French translations have been made, one by the cele-
rated critic and poet Boileau, (1674.) It has also been
ranslated into German by Schlosser, and into English
>y \V. Smith.

See D. RUHNKBN, " Dissertatio de Vita et Scriptis Longini,"
776; P. EKEKMAN, " Dissertatio de D. Longino Cassio," 1750;
^ VAUCHER, "fitudes critiques sur la TraitiS du Sublime et sur
es ficrits de Longin," 1854; "Nouvelle Biographic Ge'ne'rale;"
' Monthlv Review" for May, 1779.

Long'land or Lang'land, (JOHN,) an English bishop,
>orn at Henley in 1473. 'He became confessor to Henry
VIII., and Bishop of Lincoln, in 1520. On the question
of the divorce of Queen Catherine he gave the king
such counsels as were most agreeable to the latter. His
sermons were published. Died in 1547.

Longland, Langelande or Langley, (WILLIAM,) an

early English poet, a native of Shropshire, was a con-

temporary of Chaucer, and a disciple of Wickliffe. He

ras the reputed author of a celebrated poem called the

Visions of Piers Plowman," (1369.) It is a satire

directed against the vices of the clergy and other pro-

iessions, and displays considerable fancy and originality.

Long'man, (THOMAS NORTON,) an English merchant
and publisher, born about 1770, was honourably and
widely known as the head of the great publishing-firm
of Longman & Company, Paternoster Row, London.
He published works for Scott, Wordsworth, and Thomas
Moore. Died in 1842.

Lougmuir, long'mur, (JOHN,) LL.D., a Scottish Free
Church clergyman, born near Stonehaven, November 13,
1803. He graduated at Marischal College, Aberdeen,
in 1825. Besides many volumes of prose and verse, he
prepared several dictionaries, and was one of the editors
of " Jamieson's Scottish Dictionary." Died May 7, 1883.

Longobardi lon-go-baa'dee, (NiccoL6,) a Jesuit,
born in Sicily in 1565. He went to China as a mission-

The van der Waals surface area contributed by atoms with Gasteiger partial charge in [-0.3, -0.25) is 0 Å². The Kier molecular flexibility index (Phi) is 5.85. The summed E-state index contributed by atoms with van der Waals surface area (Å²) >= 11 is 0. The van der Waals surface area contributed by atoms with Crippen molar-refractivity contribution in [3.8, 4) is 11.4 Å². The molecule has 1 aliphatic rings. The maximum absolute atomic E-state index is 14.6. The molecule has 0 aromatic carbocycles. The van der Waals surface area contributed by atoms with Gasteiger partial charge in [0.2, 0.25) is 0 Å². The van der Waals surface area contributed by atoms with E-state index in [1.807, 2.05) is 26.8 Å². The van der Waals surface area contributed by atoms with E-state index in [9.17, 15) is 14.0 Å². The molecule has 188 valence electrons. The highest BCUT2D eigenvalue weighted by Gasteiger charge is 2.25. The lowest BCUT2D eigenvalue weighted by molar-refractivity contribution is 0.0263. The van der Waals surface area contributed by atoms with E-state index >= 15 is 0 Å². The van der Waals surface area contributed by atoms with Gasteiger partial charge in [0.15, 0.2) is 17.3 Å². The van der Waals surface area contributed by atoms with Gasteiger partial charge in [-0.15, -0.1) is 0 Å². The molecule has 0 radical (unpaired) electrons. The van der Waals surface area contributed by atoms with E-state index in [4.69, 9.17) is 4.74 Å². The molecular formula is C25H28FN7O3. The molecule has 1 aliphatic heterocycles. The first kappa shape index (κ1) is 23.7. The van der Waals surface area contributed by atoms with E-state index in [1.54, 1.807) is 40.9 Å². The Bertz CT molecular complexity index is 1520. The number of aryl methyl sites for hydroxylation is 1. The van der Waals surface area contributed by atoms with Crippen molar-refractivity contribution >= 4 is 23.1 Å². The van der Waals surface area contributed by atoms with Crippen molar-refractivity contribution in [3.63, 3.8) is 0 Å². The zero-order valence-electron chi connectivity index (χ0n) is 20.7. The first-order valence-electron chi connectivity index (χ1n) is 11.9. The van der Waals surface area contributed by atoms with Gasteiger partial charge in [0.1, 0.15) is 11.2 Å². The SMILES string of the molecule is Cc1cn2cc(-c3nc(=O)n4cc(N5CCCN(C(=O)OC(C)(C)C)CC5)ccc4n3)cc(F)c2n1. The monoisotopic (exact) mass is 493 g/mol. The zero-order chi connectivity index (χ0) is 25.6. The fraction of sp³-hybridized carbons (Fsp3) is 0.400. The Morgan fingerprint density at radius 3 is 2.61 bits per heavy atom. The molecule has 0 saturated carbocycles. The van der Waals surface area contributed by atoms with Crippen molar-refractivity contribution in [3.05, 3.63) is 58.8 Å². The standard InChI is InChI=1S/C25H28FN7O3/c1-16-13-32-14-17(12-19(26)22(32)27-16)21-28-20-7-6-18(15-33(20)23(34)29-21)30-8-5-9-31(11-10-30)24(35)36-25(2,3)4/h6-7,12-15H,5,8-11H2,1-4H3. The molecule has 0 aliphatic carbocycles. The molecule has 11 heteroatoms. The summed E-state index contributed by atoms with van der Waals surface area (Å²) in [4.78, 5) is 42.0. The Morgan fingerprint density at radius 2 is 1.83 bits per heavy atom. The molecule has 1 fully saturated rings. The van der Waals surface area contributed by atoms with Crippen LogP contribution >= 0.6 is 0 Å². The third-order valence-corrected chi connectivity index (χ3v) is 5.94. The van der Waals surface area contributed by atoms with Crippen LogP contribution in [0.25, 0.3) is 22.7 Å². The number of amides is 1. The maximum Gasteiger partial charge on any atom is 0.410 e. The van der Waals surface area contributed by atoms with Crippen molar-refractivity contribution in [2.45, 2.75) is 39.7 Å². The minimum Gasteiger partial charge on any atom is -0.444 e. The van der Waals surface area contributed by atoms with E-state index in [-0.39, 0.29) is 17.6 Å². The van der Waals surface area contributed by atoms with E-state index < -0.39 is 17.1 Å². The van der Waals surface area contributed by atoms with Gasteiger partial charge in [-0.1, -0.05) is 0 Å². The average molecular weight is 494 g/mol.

ary in 1596, and wrote a "Treatise on Confucius and his
Doctrine," (" De Confucio ejusque Doctrina Tractatus. )
Leibnitz published a new edition of this work, with notes.
Died at Pekin in 1655.

Lougoliua. See LONGUEIL.

Longoliua, long-go'le-us, (JoHANN DANIEL,) a Ger-
man scientific writer, born at Meissen in 1677 ; died in
1740.

Longolius, (PAUL DANIEL,) a learned German writer,
born near Dresden in 1704. He was rector of the gym-
nasium of Hof for forty-four years, and was one of the
editors of the "German Encyclopaedia, or Universal
Lexicon," of Zedler, (Leipsic, 1731-5-) He also P ub "
lished editions of Pliny the Younger, and of Aulus
Gellius. Died in 1779.

See G. W. KIRSCH, " Vier Programme von P. D. Longoli) Leben,"
1770-81: "Life of Longolius," prefixed to his "Notitia Hermun-
tlorum maximzque Partis Germaniz," by ERNESTI, 1793.



a, , 5, 6, u, y, long; a, e, 6, same, less prolonged; a, e, 1, 6, u, y, short; a, ?, i, 9, obscure; far, fill, fit; met; n&t; good; moon ;



L ONGOMONTAN



1575



LONJ



Longomontan. See LONGOMONTANUS.

Longomontanus, lon'go-mon-ta'nus, [Fr. LONGO-
MONTAN, loN'go'moN'tON', ] (CHRISTIAN,) a Danish
astronomer, born in 1562 at Langsberg, (Jutland,) of
which place he assumed the name, Latinizing it, accord-
ing to the custom of the time. He was the son of a
poor labourer, whose family name was SEVERIN. He
obtained the favour of Tycho Brahe, whom he assisted
in calculations and observations at Huen, or Hoene,
from 1589 to 1597. From 1605 to 1645 he was professor
of mathematics in the Academy of Copenhagen. He
died in 1647. Among his principal works are "First
Part of a Mathematical System," (" Systematis Mathema-
tici Pars I.," 1611,) "Danish Astronomy," (" Astronomia
Danica," 1622,) " Pentas Problematum Philosophise,"
(1623,) and "Invention of the Quadrature of the Circle."

Longperier, de, deh 16N'pa're-i', (HENRI ADRIEN
PREVOST,) a French antiquary, born in Paris in 1816,
wrote treatises on numismatics, etc. Died in 1882.

Long'street, (AUGUSTUS BALDWIN,) son of William,
noticed below, was born in Augusta, Georgia, in 1790.
He became a minister of the Methodist Episcopal
Church, and was appointed president of the South Caro-
lina College in 1857. He died September 9, 1870.